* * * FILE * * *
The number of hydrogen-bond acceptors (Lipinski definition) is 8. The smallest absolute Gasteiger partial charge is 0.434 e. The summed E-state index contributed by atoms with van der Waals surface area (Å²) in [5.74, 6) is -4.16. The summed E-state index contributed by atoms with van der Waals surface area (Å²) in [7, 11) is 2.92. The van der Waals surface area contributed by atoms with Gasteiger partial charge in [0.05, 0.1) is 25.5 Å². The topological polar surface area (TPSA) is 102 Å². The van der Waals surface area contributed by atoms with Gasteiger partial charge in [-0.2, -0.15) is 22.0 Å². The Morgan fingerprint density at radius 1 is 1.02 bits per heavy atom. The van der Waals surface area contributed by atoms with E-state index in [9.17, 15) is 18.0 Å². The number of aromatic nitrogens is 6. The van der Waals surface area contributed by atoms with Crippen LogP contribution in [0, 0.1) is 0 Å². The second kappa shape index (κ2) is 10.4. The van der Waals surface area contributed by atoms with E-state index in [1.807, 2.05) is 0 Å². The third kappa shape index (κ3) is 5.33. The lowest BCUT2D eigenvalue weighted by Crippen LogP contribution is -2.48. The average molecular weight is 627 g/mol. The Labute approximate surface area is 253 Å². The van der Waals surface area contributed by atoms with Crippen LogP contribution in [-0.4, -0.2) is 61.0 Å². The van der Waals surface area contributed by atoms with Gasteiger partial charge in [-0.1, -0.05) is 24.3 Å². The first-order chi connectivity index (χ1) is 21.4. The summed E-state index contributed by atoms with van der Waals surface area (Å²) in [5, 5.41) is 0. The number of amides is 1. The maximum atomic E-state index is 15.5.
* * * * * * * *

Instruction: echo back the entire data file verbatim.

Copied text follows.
The number of hydrogen-bond acceptors (Lipinski definition) is 8. The smallest absolute Gasteiger partial charge is 0.434 e. The summed E-state index contributed by atoms with van der Waals surface area (Å²) in [5.74, 6) is -4.16. The summed E-state index contributed by atoms with van der Waals surface area (Å²) in [7, 11) is 2.92. The van der Waals surface area contributed by atoms with Gasteiger partial charge in [0.05, 0.1) is 25.5 Å². The topological polar surface area (TPSA) is 102 Å². The van der Waals surface area contributed by atoms with Gasteiger partial charge in [-0.2, -0.15) is 22.0 Å². The Morgan fingerprint density at radius 1 is 1.02 bits per heavy atom. The van der Waals surface area contributed by atoms with E-state index in [9.17, 15) is 18.0 Å². The number of aromatic nitrogens is 6. The van der Waals surface area contributed by atoms with Crippen LogP contribution in [0, 0.1) is 0 Å². The second kappa shape index (κ2) is 10.4. The van der Waals surface area contributed by atoms with E-state index in [1.807, 2.05) is 0 Å². The third kappa shape index (κ3) is 5.33. The lowest BCUT2D eigenvalue weighted by Crippen LogP contribution is -2.48. The average molecular weight is 627 g/mol. The Labute approximate surface area is 253 Å². The van der Waals surface area contributed by atoms with Crippen LogP contribution in [-0.4, -0.2) is 61.0 Å². The van der Waals surface area contributed by atoms with Gasteiger partial charge in [-0.1, -0.05) is 24.3 Å². The first-order chi connectivity index (χ1) is 21.4. The summed E-state index contributed by atoms with van der Waals surface area (Å²) in [5, 5.41) is 0. The number of amides is 1. The maximum atomic E-state index is 15.5.